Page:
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Free Speech Zones: A Backhanded Slap to Students

Free speech zones both eliminate the discussion associated with higher levels of learning and are unconstitutional.

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By Addie Mae Villas | USA

In the day of age of trigger warnings and safe spaces, free speech zones have been appearing on college campuses everywhere, restricting free speech for thousands. What once started as a way to provide a safe way for anti-Vietnam War protesters, has now become an easy pathway to suppress the voices of those with the “unpopular opinion” and dare to challenge the agenda of the universities. Not only are these free speech zones often completely unconstitutional, but they eliminate the discussion that is so often associated with higher levels of learning.

The fight for free speech has always been a hard fight battle. More times than not we see brave students taking on the establishment of their schools to fight for what they deserve. One prime example of this can be seen in Tinker v. Des Moines, a landmark case that stated students still have rights, mainly the First Amendment, when on public funded land. The decision was based on the fact that “Students don’t shed their constitutional rights at the schoolhouse gates.”, meaning that students have every right to peacefully protest, gather, and say anything they want without repercussions from the school. This case not only showed that students cannot be silenced but also became the basis for unlaw action against students. The fight for the First Amendment rights can also be seen in Healy v. James, which was judged on the Tinker Standards, and came to the basis that the organization, Students for a Democratic Society, had every right to use school buildings to have their meetings, seeing as public universities were public forums. This is also backed by the Equal Access Act that prevents schools from discriminating against religious, political, or philosophical groups that wish to have met and share their message.  There are many other cases that have set a precedence of not denying rights to students on public land, yet students are still be censored and confined to their views.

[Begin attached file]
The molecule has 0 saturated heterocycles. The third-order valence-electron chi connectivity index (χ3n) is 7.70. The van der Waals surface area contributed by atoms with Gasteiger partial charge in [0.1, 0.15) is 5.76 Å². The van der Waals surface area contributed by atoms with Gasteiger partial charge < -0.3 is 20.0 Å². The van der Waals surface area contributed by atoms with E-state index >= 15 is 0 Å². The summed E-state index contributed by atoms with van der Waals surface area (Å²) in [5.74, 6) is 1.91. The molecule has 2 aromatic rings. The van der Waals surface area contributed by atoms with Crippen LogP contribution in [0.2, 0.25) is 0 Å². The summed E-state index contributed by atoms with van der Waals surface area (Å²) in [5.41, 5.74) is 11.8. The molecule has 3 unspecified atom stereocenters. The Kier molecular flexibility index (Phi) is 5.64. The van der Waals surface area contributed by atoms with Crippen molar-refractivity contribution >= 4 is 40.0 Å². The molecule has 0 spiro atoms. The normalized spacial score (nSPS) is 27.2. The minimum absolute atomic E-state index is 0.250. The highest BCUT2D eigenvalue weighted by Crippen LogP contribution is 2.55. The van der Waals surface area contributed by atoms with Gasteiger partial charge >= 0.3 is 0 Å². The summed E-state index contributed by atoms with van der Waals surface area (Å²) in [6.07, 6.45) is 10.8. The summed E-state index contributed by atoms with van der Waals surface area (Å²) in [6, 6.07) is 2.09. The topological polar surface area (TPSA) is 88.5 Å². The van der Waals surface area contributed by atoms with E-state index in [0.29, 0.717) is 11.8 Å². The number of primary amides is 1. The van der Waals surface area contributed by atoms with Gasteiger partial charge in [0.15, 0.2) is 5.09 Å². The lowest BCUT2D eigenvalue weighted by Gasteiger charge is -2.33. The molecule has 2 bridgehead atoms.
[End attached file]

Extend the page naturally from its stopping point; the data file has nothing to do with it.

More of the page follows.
Currently, 33.9% of public colleges and universities received a red light rating from FIRE, Foundation for Individual Rights in Education. The red light rating is defined as a speech code that “both clearly and substantially restricts freedom of speech, or that bars public access to its speech-related policies” this is supplemented by the fact that red light ratings are a direct violation of the First Amendment. This is down from 79% in 2009, but 33.9% is still a substantial amount of schools, especially when 52.8% of the schools looked at received a yellow light rating, that implies the school has policies that could be seen as suppression of students right to expression. With schools implementing free speech zones, sometimes as small as 616 square feet at Pierce College, it not only confines the reach of the messages trying to be advocated but also gives colleges and universities the option to pick and choose the rules they want to follow. The Pierce College case is important for the fact that the students were met with opposition for handing out Spanish versions of the Constitution. By suing Pierce College, Kevin Shaw hopes to show the violation of the First Amendment for restricting speech to a set zone, but also requiring a permit and a set time for the distribution of materials or the spreading of a message.

College campuses were once the place for healthy and lively discussion and debate. Now, it is filtered to ensure that no one is harmed by the truth and limits interaction and dialogue. Attorney General Jeff Sessions stated that colleges “a place of robust debate,” had become “an echo chamber of political correctness and homogenous thought, a shelter for fragile egos.” Going back to the Tinker v. Des Moines case, a student doesn’t lose their rights to free speech or assembly when they enter the world of academia. In the words of George Orwell “If liberty means anything at all, it means the right to tell people what they do not want to hear.” Although the truth may hurt, it still deserves to be shared and not restricted by the authority above.

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